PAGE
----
When you first encounter the website, it has a nice, clean look and feel. There are menus that will take you to the various content types (comics, audio, prose, and bonus material) if you want to quickly move to a certain type of media. Now, you do need to be a subscriber to just click-and-read, but if you are a monthly subscriber, pretty much everything you want is available to you immediately. You pay extra if you want to download back issues (though the current issue is free to download), and some of the bonus material costs more as well. However, what's available at the $5 monthly level is more than enough to keep you busy!

The comics section features Off*Beat as its main comic, created by Jen Lee Quick. The first two volumes were previously published (though readers can go back and read them online for free if they are a member), and the third was serialized in the first issues of Sparkler. It's described as follows:
Meet 15-year-old Tory Blake, a self-proclaimed genius who is a little antisocial and a lot cynical. Life outside of his daydreams is just tedium for Tory...until one night when an attractive but secretive boy his own age moves in across the street. Tory becomes obsessed with his odd new neighbor and begins documenting his every move. But this pursuit of friendship—and possibly more—leads Tory to the one thing he wasn’t expecting to discover.
 Ms. Quick's linework definitely captures the OEL style, and I like that while she utilizes elements of manga, they only appear when needed, not all over the page to show how Japan-like the comic is. (That has been a problem for me when reading OEL work in the past.) I only read a bit of the story, but the panel layouts are strong, and I really dig the shading work.

The damaged Travis from Awake.
Art by Tacto!
That same style of working within manga techniques holds true across the (sadly on hiatus) Dire Hearts from Christy Lijewski and the newest comic, Gatesmith, which is also created by Quick. Though only one chapter so far, it's a very stark Western that opens with death and ends on a note that's uber-creepy!

The audio side of things is really interesting, and one I intend to return to to catch up on once some of my SPX work is finished. I was shocked to find that this was not an audio-book style work, but an actual radio play, just like in the days before television! While there are a few glitches here and there--it's clear that the production is high-quality amateur, not professional, like, say, a Big Finish production--the enthusiasm shines through and as the chapters go on and the readers become more comfortable with their characters, it is very entertaining.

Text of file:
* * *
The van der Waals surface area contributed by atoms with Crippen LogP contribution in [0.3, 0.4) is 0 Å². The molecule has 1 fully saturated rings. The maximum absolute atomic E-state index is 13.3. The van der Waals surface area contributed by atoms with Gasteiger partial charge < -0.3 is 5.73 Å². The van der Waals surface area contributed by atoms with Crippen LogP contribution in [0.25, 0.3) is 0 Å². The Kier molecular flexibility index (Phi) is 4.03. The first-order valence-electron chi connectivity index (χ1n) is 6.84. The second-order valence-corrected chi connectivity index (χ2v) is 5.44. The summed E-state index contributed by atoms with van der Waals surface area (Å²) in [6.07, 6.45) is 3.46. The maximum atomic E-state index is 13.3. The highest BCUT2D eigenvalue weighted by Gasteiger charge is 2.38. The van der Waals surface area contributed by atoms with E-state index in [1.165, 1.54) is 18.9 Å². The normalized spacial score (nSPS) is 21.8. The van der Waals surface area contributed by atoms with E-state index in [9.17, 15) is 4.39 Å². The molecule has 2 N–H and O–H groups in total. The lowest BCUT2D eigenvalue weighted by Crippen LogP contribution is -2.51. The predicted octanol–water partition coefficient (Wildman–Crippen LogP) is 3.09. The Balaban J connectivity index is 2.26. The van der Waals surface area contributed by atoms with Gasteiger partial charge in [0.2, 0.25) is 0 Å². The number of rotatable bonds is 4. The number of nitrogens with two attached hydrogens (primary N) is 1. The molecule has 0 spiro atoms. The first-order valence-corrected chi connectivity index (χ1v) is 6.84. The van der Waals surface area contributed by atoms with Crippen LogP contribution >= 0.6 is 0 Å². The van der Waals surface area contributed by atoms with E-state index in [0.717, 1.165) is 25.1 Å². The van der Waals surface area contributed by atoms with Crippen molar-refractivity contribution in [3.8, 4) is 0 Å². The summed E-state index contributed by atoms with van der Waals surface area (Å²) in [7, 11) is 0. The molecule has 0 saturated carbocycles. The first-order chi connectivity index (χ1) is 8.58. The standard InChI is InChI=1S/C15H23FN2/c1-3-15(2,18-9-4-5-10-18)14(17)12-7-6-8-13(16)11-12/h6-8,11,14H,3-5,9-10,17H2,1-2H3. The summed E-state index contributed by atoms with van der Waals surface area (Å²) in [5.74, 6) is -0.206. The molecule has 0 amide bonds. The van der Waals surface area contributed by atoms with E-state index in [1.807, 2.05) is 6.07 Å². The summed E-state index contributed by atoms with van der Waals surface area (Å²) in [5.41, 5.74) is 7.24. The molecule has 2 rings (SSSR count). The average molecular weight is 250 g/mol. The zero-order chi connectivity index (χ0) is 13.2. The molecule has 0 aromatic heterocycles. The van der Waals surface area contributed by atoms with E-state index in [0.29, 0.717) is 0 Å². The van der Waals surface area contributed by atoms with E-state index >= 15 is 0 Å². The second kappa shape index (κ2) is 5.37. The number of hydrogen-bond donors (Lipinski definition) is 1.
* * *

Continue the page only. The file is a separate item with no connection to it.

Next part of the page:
It helps that Awake is a really cool sci-fi story, with art assists from Angela Sham. Written by Tory Wollcott and Barabara, the premise is as follows:

Several hundred years in the future, the United States is overcrowded, low on resources, and dealing with a bitter homeland war. In the midst of this, colonizing ships send tens of thousands of people to start a new life on earth-like planets in different solar systems; all passengers are cryogenically frozen for the duration of the 1,000-year voyage. The ships aren’t fully automated, however--they need human crews to keep the machinery running and to act as a failsafe to wake the real crew if something goes wrong. For people who can’t afford the high cost of buying fare on the ship, they can pay their way as part of the crew: ten years on the crew equals passage for one person. These individuals are taken out of cryogenic sleep once, left awake to work their years, and then are frozen again. People are woken in staggered shifts--a full crew is six “awake” people at one time.